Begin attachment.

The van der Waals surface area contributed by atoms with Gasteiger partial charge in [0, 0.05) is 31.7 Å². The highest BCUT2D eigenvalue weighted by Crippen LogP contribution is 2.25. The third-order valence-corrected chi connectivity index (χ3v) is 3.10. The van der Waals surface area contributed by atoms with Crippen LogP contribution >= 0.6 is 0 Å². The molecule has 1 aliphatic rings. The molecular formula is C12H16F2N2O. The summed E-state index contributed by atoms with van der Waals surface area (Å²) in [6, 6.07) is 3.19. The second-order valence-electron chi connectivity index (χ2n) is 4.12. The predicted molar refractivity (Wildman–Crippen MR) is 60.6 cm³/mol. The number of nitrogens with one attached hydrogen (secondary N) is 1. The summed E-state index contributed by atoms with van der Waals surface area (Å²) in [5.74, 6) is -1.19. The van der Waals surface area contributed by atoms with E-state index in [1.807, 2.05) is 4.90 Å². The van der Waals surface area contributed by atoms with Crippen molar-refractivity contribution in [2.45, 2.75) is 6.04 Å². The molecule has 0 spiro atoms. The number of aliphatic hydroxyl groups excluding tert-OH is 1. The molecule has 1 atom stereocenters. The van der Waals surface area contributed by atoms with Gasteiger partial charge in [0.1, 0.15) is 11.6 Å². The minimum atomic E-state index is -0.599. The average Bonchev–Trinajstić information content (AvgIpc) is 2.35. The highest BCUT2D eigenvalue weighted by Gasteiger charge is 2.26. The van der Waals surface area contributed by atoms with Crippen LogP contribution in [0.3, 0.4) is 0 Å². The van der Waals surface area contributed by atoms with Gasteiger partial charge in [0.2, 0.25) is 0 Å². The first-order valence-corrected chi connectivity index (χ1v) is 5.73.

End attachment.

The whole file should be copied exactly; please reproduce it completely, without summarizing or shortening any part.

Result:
The van der Waals surface area contributed by atoms with Gasteiger partial charge in [0, 0.05) is 31.7 Å². The highest BCUT2D eigenvalue weighted by Crippen LogP contribution is 2.25. The third-order valence-corrected chi connectivity index (χ3v) is 3.10. The van der Waals surface area contributed by atoms with Crippen LogP contribution >= 0.6 is 0 Å². The molecule has 1 aliphatic rings. The molecular formula is C12H16F2N2O. The summed E-state index contributed by atoms with van der Waals surface area (Å²) in [6, 6.07) is 3.19. The second-order valence-electron chi connectivity index (χ2n) is 4.12. The predicted molar refractivity (Wildman–Crippen MR) is 60.6 cm³/mol. The number of nitrogens with one attached hydrogen (secondary N) is 1. The summed E-state index contributed by atoms with van der Waals surface area (Å²) in [5.74, 6) is -1.19. The van der Waals surface area contributed by atoms with E-state index in [1.807, 2.05) is 4.90 Å². The van der Waals surface area contributed by atoms with Crippen molar-refractivity contribution in [2.45, 2.75) is 6.04 Å². The molecule has 0 spiro atoms. The number of aliphatic hydroxyl groups excluding tert-OH is 1. The molecule has 1 atom stereocenters. The van der Waals surface area contributed by atoms with Gasteiger partial charge in [0.1, 0.15) is 11.6 Å². The minimum atomic E-state index is -0.599. The average Bonchev–Trinajstić information content (AvgIpc) is 2.35. The highest BCUT2D eigenvalue weighted by Gasteiger charge is 2.26. The van der Waals surface area contributed by atoms with Crippen LogP contribution in [0.3, 0.4) is 0 Å². The van der Waals surface area contributed by atoms with Gasteiger partial charge in [0.2, 0.25) is 0 Å². The first-order valence-corrected chi connectivity index (χ1v) is 5.73.